The key to a power nap is keeping it short and waking before you get into deep sleep stage, therefore the nap only consists of light sleep. A power nap could be anywhere between fifteen and sixty minutes, depending on when you take it. Keep them close to the middle of the day and under an hour because the further away you nap from your normal sleep time, the longer it will take you to get into that deep sleep, so the less risk there is of waking badly. “There doesn't seem much performance difference between 20 and 45 minutes, so you don't gain much by sleeping more but the data shows that under relatively well-rested conditions, a power nap can improve performance, reduce fatigue, improve learning and memory,” says Grandner.
The sleep replacement nap.
This is what shift workers end up doing a lot; they can't sleep during the night when their body wants to sleep, so they must sleep during the day. The sleep replacement nap goes through a full cycle of two and a half hours and it’s very refreshing so long as you wait to wake up naturally at the end of the cycle. More than one sleep cycle though, and you’re entering into dangerous territory whereby your body’s circadian clock can flip itself, believing that daytime is the biological night. “Think of it like a meal replacement bar or drink,” suggests Grandner. “It's not a whole meal but it'll do when needed as sleep substitution.”
Can a nap help sleep deprivation?
The answer is no; naps are not a good fix for sleep deprivation. Necessity naps are why naps get a bad reputation. These are naps where you are unable to stay awake because you’re so starved for sleep that your body needs a nap. “People who have naps by necessity and can't stay awake usually have an underlying sleep issue,” explains Grandner. “Dozing off without meaning to, is a sign that you’re sleep starved. Perhaps your sleep is too shallow and not restorative because there's something in the way or you have an untreated sleep disorder? The nap itself isn't the problem, it's a sign of a problem that needs fixing.”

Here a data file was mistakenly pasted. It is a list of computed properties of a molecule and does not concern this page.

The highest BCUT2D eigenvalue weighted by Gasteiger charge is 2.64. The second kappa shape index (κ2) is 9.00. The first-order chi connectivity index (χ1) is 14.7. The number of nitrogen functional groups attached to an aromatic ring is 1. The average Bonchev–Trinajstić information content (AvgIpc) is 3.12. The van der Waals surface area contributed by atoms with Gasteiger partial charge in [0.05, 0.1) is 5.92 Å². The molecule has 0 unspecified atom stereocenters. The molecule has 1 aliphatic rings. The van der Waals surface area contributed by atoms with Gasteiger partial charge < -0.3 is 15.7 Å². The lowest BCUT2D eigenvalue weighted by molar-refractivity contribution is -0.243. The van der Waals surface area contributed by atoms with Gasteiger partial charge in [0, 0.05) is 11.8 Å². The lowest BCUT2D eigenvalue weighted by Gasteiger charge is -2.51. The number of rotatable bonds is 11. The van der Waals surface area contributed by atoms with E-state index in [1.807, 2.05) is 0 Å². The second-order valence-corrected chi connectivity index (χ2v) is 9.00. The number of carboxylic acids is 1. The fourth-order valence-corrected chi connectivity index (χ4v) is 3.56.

Do naps help muscle recovery?
Yes! World-class athletes nap all the time. There are exhaustive medical studies debating whether that’s because they work their bodies to the limits and naps are a smart way to swift muscle recovery, enabling them to push themselves harder, or whether they need to sleep off the physical exhaustion. Either way, top athletes use naps to enhance their performance, so why shouldn’t we?
3 ways to get better at napping.
1- Calm Your Mind: To get napping more quickly and easily, requires a reduction in anxiety and the quietening of needless mental chatter. Supplementation is the best way to reach this zen-like state and none are proven to be more effective than the KSM-66® Ashwagandha and affron® validated saffron extract in LYMA. Unrivalled ingredients in their sleep-supporting ability, KSM-66® Ashwagandha and affron® work in tandem to alleviate stress, calm your thoughts, lift negative moods and promote restorative sleep.
2- Quarter Is Plenty: A 15-minute nap in the middle of the day, helps the body enormously and won’t interfere with your night-time sleep. It might seem too short but for those currently denying themselves naps altogether, it could be the ideal way to fitting a nap into their busy work schedule.
3- Keep It Cool: We sleep better in cooler temperatures so even if that means wrapping yourself in a blanket, a cool room will help get you off to sleep more quickly. Don’t create complete darkness either, it’s not meant to be night; a gentle level of light will help you nap more efficiently.